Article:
Ask the Coach — Week 15

This is the column where, each week, I’ll be answering one website visitor’s question in hopes of supporting all visitors through shared (and likely, relevant) challenges, triumphs, and struggles.

Dear Kerri,

My partner and I are going on vacation soon and capping off our trip with a concert by one of our favorite musicians. I’m struggling with getting myself to stay present to enjoy our time away, without wishing away the days in anticipation of the show. Any tips?

Present-Moment-Challenged in Philadelphia

Dear Present-Moment-Challenged,

In today’s hectic world, it’s tricky for anyone to remain very present. With an upcoming vacation, it can be even tougher. You spend so much time and energy anticipating the arrival of your trip, that once you’re there, you push yourself to make the most of it. You may fall into the thinking of “This is my last vacation ever.” Or “We better see EVERYTHING because we will never, ever be back here again.” You can feel so much pressure to enjoy your time away that the stress to do so often has the opposite effect. Isn’t that fun? 😉

I think the first and most important step to bringing yourself back to the present moment is to recognize when you’re not. It’s in that recognition that you’ve already brought yourself back. See how easy that was? Once you get back to the present moment, try asking yourself some silly questions to keep you there for a bit; things like, “Where are my feet right now?” or “What color socks am I wearing?”

You can also take conscious measures to pull your energy more fully back into the present moment. Close your eyes (that act alone immediately helps because all visual distractions are gone), and do some slow deep breathing. Do this for at least 30 seconds, preferably more. Then pause, take a look around, and appreciate the very moment that you’re in by commenting, either out loud or to yourself, about something in your environment. “Wow, look how beautiful the sky is.”  “The architecture on that building is incredible!” “That cloud looks like a bunny!” You know, things like that. 🙂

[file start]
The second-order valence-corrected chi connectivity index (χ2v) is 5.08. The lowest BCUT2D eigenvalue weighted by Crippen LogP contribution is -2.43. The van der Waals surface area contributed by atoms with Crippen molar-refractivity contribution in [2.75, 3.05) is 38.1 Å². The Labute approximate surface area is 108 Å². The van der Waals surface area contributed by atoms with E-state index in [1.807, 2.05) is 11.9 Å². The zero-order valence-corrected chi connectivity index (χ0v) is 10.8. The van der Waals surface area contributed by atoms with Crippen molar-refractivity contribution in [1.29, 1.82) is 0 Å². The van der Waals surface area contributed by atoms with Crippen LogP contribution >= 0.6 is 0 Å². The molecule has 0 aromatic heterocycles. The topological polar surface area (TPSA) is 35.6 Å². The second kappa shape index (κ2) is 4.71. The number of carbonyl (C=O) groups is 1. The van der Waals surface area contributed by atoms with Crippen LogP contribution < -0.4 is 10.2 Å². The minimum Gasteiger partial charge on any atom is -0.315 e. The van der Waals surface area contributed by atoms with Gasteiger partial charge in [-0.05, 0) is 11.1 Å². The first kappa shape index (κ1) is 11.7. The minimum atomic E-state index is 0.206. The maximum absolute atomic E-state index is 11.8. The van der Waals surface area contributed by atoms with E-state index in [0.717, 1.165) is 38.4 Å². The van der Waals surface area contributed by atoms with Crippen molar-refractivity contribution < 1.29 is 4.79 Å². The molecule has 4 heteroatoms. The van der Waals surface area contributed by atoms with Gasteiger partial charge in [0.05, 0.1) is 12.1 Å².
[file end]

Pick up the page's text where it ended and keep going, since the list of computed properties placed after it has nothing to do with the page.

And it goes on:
If you want to take it a step further, check this out. A good friend of mine taught me a technique that, for me, works like magic. You need to be a bit of a visualizer, and for some, it may sound a bit “out there”, but stay with me here. Read through this first and then give it a go.

Imagine your energy body outside of you, above your head. You can visualize it any way you want – I visualize a shadowy body of light above me – and I check in with my gut to gauge how far out of my body I am, or how not present I am.  Do you see your energy body from just the waist up? Or do you see your feet on top of your head, meaning you’re completely out of your body? Once you can sense your energy outside of you, imagine taking your shadowy, energy hands into your real-life hands, and gently guiding your energy back down, pulling it through your crown chakra. I picture an open circle of light around my crown, welcoming in my energy.